Barrow's Boys: A Stirring Story of Daring, Fortitude, and by Fergus Fleming

By Fergus Fleming

Barrow's Boys is a spellbinding account of perilous trips to uncharted parts below the main difficult stipulations. Fergus Fleming captures the eagerness for exploration that led a band of fellows into events that will humble today's bravest adventurers.

After the Napoleonic wars, John Barrow, moment Secretary to the Admiralty, introduced the main formidable exploration application the realm has ever visible. For the subsequent thirty years, his groups of elite naval officials went on missions to fill the blanks that littered the atlases of the day. From the 1st disastrous journey down the Congo, Barrow maintained his get to the bottom of within the face of constant catastrophes. His explorers frequently died of disease or by the hands of unfriendly natives. They struggled lower than budgets that pressured them to lodge to pulling huge, immense ships throughout floating ice fields; to consuming mice, or their very own footwear; or even to scary acts of cannibalism. whereas a number of the trips failed, Barrow and his males finally opened Africa to the area, found Antarctica, and pried aside the mandibles of the Arctic. some of the missions are thought of the best in heritage, yet have by no means earlier than been accrued into one quantity that captures the total sweep of Barrow's application.

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Extra info for Barrow's Boys: A Stirring Story of Daring, Fortitude, and Outright Lunacy

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And thud! with her knife until a small pile of fresh nuts lay on the sea-grass below. ‘Take what you want,’ she would offer. ‘Now I go to get some limes. ’ Once there had been chickens on Boddam Island. There had been a great many chickens, and pigs, and donkeys, and people. Some 289 islanders at the last count, made in 1966.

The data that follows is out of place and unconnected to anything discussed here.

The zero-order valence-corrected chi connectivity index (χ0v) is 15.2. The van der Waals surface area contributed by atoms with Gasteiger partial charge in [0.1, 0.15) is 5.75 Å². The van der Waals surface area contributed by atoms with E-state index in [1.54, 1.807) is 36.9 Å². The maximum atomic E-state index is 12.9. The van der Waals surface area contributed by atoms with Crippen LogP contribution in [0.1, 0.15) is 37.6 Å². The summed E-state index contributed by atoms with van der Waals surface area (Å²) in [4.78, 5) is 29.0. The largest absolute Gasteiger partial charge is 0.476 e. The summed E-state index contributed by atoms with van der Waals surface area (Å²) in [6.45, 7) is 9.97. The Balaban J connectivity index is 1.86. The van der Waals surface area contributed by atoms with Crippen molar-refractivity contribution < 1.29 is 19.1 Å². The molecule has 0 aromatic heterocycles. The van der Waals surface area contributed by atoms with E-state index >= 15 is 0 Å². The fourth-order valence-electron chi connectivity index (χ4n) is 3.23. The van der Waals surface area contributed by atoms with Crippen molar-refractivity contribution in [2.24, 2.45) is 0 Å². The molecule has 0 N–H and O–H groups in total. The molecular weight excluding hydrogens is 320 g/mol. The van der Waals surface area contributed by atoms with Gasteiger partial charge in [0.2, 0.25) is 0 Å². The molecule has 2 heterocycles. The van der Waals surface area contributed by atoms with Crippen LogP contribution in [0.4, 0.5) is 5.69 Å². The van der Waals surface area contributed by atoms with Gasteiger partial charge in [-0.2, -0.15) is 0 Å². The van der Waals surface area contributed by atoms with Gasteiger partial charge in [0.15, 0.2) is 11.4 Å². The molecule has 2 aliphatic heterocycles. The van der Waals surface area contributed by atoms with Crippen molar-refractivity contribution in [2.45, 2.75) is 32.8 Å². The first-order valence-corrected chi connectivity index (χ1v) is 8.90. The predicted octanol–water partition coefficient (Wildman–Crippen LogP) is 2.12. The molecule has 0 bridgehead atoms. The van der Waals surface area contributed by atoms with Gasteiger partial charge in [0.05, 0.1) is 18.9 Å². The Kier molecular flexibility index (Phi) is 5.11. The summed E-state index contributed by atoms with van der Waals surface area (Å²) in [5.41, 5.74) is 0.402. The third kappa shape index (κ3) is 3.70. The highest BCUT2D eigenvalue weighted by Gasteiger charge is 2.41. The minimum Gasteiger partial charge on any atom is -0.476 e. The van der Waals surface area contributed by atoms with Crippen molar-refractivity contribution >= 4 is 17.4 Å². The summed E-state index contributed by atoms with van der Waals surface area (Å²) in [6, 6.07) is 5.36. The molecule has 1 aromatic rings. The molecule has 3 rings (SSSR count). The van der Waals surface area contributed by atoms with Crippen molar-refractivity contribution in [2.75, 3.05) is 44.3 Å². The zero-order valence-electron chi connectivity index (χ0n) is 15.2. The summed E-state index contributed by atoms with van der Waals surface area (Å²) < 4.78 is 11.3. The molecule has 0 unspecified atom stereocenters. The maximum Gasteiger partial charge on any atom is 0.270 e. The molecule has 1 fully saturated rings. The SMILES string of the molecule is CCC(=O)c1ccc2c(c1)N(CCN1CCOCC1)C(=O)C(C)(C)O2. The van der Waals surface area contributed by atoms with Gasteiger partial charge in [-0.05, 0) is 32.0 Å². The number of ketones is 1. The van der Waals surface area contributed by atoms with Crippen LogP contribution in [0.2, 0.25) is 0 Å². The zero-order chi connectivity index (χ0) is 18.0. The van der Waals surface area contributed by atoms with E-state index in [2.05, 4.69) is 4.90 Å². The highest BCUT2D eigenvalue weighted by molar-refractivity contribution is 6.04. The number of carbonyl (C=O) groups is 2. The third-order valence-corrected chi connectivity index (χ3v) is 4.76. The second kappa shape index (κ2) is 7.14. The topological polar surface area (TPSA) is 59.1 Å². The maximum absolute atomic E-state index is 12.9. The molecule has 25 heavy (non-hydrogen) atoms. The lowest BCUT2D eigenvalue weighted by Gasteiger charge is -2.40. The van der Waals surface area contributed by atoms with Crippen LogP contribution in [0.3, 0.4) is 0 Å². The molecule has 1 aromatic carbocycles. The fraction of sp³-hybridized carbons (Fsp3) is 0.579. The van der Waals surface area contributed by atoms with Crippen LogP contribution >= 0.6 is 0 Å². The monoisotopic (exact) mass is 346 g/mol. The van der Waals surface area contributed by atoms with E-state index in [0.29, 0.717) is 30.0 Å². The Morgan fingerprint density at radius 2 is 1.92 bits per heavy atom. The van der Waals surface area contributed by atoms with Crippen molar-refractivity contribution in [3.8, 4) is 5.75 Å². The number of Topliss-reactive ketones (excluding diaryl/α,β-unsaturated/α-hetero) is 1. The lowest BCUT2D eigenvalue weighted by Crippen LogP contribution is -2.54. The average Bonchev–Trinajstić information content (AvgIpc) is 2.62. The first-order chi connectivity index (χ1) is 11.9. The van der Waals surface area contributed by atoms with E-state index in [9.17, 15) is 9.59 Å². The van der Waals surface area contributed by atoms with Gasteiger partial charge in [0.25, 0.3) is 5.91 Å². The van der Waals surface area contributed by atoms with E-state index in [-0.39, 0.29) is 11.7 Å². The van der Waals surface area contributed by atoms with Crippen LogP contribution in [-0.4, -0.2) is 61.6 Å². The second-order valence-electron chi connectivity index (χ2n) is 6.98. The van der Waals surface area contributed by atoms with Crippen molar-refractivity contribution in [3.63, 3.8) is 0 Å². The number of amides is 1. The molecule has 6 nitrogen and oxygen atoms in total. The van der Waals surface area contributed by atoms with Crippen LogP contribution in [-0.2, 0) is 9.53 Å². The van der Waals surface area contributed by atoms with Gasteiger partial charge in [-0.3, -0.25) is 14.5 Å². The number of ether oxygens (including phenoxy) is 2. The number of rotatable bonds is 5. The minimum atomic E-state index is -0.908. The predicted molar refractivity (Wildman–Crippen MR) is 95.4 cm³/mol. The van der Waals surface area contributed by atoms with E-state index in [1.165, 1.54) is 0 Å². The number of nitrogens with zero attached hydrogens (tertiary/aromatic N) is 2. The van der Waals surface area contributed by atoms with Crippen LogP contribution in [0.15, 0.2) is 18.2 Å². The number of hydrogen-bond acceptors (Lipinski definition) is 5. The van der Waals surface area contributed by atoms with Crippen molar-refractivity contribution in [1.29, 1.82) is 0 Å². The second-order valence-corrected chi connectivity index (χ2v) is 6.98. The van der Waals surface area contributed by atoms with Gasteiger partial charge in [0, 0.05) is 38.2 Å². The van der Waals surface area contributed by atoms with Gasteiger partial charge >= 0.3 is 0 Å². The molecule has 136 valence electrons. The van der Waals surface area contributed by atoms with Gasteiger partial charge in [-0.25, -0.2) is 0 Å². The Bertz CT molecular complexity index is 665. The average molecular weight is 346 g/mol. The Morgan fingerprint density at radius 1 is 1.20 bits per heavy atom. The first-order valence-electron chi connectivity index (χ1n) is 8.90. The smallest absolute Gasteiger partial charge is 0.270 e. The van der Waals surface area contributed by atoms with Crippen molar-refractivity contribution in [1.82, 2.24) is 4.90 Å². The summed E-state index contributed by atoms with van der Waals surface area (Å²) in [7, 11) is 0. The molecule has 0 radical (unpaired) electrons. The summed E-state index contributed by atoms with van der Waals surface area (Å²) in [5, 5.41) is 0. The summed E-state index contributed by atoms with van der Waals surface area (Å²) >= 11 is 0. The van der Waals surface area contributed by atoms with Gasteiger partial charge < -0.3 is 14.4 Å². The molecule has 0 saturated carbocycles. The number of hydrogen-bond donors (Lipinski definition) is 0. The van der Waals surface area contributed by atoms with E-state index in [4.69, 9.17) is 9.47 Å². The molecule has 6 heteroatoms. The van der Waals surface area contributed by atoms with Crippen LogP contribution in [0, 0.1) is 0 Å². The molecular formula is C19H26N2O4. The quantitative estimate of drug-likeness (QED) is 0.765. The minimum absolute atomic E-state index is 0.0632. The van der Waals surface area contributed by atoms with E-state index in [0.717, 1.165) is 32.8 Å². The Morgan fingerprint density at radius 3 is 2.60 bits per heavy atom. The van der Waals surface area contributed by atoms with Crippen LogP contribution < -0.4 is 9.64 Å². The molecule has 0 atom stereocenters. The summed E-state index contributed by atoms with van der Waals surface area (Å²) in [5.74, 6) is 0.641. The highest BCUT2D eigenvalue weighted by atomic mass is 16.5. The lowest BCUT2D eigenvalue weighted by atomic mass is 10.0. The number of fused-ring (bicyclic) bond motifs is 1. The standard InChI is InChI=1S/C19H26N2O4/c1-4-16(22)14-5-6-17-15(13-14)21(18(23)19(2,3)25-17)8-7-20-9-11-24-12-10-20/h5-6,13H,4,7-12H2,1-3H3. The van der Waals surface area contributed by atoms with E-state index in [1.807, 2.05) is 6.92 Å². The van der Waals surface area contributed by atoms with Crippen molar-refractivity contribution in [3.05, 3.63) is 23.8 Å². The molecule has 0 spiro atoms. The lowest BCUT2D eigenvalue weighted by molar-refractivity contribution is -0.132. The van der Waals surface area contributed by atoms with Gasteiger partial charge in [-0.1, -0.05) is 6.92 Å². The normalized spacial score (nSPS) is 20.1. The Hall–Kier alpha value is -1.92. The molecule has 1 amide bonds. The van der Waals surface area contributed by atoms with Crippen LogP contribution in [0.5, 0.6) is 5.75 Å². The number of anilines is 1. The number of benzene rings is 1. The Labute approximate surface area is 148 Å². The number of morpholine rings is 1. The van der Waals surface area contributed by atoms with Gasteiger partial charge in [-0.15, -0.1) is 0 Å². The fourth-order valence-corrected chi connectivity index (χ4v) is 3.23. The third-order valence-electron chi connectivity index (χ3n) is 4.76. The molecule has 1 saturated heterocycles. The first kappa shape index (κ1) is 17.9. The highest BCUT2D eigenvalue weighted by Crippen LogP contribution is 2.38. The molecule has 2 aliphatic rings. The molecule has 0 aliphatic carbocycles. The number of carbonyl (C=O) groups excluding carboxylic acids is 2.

No, not a bad collection, someone said. And was it not true—yes, it was! we discovered as we studied the maps—that thanks to happy coincidences of history and geography the islands and peninsulas that Britain had not given up were still draped around the oceans and the time zones in such a way that it was still technically correct to say that the sun never sets on the Crown dominions. While it was sinking into the sea over one island in the West Atlantic so, at that same moment, it was rising to a bugle call and a flag-hoisting ceremony half a world away, in the Indian Ocean, or the China Sea.

And, by and large, I think we did. Perhaps there is a brand-new form of American-led colonialism around the corner. Perhaps its intentions, if still unstated and relentlessly undefined, are ultimately malevolent. Perhaps it will one day overwhelm us, and in doing so will justify all the fears of those who look at past Empires to offer a warning of what might yet come about. But all of that will be very many years ahead. In the pages that follow you will not find much by way of a warning. This is instead, quite simply, one final and genial look around an Empire that had much to commend it; and in the stories of its vestiges and relics I hope that some of you, despite the ideologically troublesome principles involved in doing so, may yet discern aspects of its existence that it is possible to enjoy discovering or remembering, to admire, and even, with the benefit of time and hindsight, and to a degree, to respect.

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